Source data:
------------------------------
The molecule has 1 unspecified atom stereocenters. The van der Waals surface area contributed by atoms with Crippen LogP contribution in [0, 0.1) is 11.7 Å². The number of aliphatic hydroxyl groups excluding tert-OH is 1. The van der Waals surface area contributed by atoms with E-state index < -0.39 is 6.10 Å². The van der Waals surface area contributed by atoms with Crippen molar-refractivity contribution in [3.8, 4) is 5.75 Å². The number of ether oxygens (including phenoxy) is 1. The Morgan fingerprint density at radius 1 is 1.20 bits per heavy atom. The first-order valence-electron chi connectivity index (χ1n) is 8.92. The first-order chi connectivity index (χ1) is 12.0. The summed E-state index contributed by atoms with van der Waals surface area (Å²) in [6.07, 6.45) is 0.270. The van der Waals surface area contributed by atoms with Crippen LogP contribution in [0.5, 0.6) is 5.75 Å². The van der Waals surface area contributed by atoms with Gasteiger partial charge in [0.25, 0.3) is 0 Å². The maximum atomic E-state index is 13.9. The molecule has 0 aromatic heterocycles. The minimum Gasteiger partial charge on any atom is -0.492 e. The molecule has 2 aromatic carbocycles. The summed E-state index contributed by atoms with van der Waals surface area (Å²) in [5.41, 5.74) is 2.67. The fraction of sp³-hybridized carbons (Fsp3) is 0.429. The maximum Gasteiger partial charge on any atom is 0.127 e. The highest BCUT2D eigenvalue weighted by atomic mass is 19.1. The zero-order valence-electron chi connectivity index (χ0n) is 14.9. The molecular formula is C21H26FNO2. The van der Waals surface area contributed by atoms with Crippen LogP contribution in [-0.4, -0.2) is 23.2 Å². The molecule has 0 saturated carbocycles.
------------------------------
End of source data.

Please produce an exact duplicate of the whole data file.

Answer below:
The molecule has 1 unspecified atom stereocenters. The van der Waals surface area contributed by atoms with Crippen LogP contribution in [0, 0.1) is 11.7 Å². The number of aliphatic hydroxyl groups excluding tert-OH is 1. The van der Waals surface area contributed by atoms with E-state index < -0.39 is 6.10 Å². The van der Waals surface area contributed by atoms with Crippen molar-refractivity contribution in [3.8, 4) is 5.75 Å². The number of ether oxygens (including phenoxy) is 1. The Morgan fingerprint density at radius 1 is 1.20 bits per heavy atom. The first-order valence-electron chi connectivity index (χ1n) is 8.92. The first-order chi connectivity index (χ1) is 12.0. The summed E-state index contributed by atoms with van der Waals surface area (Å²) in [6.07, 6.45) is 0.270. The van der Waals surface area contributed by atoms with Crippen LogP contribution in [0.5, 0.6) is 5.75 Å². The van der Waals surface area contributed by atoms with Gasteiger partial charge in [0.25, 0.3) is 0 Å². The maximum atomic E-state index is 13.9. The molecule has 0 aromatic heterocycles. The minimum Gasteiger partial charge on any atom is -0.492 e. The molecule has 2 aromatic carbocycles. The summed E-state index contributed by atoms with van der Waals surface area (Å²) in [5.41, 5.74) is 2.67. The fraction of sp³-hybridized carbons (Fsp3) is 0.429. The maximum Gasteiger partial charge on any atom is 0.127 e. The highest BCUT2D eigenvalue weighted by atomic mass is 19.1. The zero-order valence-electron chi connectivity index (χ0n) is 14.9. The molecular formula is C21H26FNO2. The van der Waals surface area contributed by atoms with Crippen LogP contribution in [-0.4, -0.2) is 23.2 Å². The molecule has 0 saturated carbocycles.